Well, shit, where else is there to go? The mountains and the Arctic are all becoming tourist traps. Hey, what about the bottom of the ocean! As long as people can't breathe water, they won't be setting up Deadwood Under The Sea. Right?
Oh, but they can. While looking for fish in the deep sea off the coast of California, research teams turned up some surprises such as a ton of fishing gear, beer bottles and a literal kitchen sink, delighting all the headline writers out there.
That trash is only at a depth of 1,200 feet, though. Really deep places should be safe, like, say, the watery grave of the Titanic. That's over two miles down, where over 1,000 dead lie in the eternal stillness of Davy Jones' locker, undisturbed till the end of time. Except by subs and camera crews and James Cameron.
Ever since we discovered the wreck of the Titanic, we've wanted to take pictures and video of it. With a constant two-knot current, it's pretty hard to set up lights and cameras, so filmmakers send down sandbags and lead weights to hold all the equipment still. When they're finished shooting, they haul the lights and cameras up, but not the sandbags and weights because fuck that, they're heavy.
There's also beer bottles and soda cans which apparently must have teleported there because no film crew will admit to having tossed anything overboard in that area.
But whatever. So we're kind of desecrating a historical site or putting ugly garbage on the bottom of the ocean. It's not super dangerous, and undersea life is already building ecosystems on some of it.
They're pretty creative critters.
What they probably can't work with, though, is nuclear waste. There are at least five known nuclear sub wrecks on the bottom of the ocean. At least one of them has had its nuclear warheads break open, spewing plutonium right into Neptune's bedroom. And nothing lasts forever, so who knows when the rest of that crap is going to leak out.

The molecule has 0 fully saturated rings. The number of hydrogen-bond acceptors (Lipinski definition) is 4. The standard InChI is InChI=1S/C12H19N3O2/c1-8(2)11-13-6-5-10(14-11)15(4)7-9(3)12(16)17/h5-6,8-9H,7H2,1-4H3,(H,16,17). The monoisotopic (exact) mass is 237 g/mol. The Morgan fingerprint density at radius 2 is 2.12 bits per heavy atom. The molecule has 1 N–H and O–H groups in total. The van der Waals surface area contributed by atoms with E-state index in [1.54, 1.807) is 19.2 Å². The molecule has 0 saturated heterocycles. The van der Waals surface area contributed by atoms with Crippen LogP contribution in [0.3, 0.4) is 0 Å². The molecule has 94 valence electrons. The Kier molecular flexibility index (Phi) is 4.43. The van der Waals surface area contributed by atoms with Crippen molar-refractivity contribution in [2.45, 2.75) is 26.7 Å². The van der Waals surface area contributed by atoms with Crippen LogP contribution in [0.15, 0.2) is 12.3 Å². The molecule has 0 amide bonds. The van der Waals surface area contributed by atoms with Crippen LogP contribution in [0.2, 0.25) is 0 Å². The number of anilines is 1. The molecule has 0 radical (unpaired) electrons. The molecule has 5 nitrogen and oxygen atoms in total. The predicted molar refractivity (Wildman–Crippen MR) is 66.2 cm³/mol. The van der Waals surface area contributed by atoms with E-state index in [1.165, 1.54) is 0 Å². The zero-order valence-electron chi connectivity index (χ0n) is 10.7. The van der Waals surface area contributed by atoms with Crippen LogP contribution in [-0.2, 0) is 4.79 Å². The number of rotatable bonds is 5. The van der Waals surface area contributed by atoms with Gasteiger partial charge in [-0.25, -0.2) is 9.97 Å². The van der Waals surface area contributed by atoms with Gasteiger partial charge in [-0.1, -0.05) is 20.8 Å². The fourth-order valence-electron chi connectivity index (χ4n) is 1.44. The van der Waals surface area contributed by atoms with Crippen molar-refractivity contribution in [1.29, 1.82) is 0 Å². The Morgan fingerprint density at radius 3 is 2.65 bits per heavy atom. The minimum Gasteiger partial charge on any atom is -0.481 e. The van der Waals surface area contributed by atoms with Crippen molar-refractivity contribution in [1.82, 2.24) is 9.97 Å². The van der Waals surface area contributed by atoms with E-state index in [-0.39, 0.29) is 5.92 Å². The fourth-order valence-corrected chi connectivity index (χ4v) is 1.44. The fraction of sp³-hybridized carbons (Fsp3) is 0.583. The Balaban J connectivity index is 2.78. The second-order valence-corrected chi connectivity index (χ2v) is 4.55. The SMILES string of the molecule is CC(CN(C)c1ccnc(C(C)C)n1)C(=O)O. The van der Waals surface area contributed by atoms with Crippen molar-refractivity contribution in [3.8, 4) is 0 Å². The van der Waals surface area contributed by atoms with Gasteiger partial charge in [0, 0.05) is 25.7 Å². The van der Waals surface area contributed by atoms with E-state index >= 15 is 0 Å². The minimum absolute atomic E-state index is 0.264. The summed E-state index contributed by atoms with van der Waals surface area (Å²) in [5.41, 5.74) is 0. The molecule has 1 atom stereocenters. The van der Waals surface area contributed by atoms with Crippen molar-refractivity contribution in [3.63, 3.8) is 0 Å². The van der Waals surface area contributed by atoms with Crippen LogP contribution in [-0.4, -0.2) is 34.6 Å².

So yeah, we still can't even get a human to most of those places, but we've already ruined them.
Well, if we're ruining every spot we can think of on Earth, space is pretty much the only unspoiled place left, right?
As you've probably guessed, it isn't. Sure, space tourism may just be in its infancy, but we've actually sent a lot more space tourists up than you might have thought. At least seven people have gone up as bona-fide money-paying customers -- one of them twice.
This rich bastard. You can do anything you want if you invented Microsoft Word and Excel, I guess.
Even 'N Sync's Lance Bass almost went up but lost his funding at the last minute, I'm guessing because his sponsors were actually making a hyperbolic joke about "launching all boy bands into orbit" and backed out when they realized they were being taken literally.
There aren't enough tourists going up to ruin everything, yet -- but that's OK because corporations and space agencies are way ahead of them. In the years since Sputnik went up, we've been putting more and more crap in orbit -- discarded rocket stages, defunct satellites, loose parts -- and not bringing any of it back, because, how would you do that, seriously. It takes like two hours to pick something up with the space shuttle arm.
People have been warning for years that sooner or later, crap is going to start running into other crap, and it happened in 2009 when a phone company satellite crashed into an old Russian communications satellite. It's worth noting here that space is big. But not big enough to keep all the trash we've been shooting up there without it turning into junk bumper cars.
And it's not just NASA and Soviet stuff up there -- your Sirius radio, your satellite TV, weather forecasts and any kind of GPS device, all depend on satellites. It's getting damn crowded. And it's easy to forget that China's getting into space now, a country notorious for giving less than half a shit about the environment, which explains why 31 percent of tracked space trash already belongs to them.
And unlike hazards in the mountains or ocean or at the South Pole, you can't keep safe just by staying away from space. Due to, you know, physics, space junk can come down and hit anybody. Anywhere. Like this rocket casing:
Or this thing:
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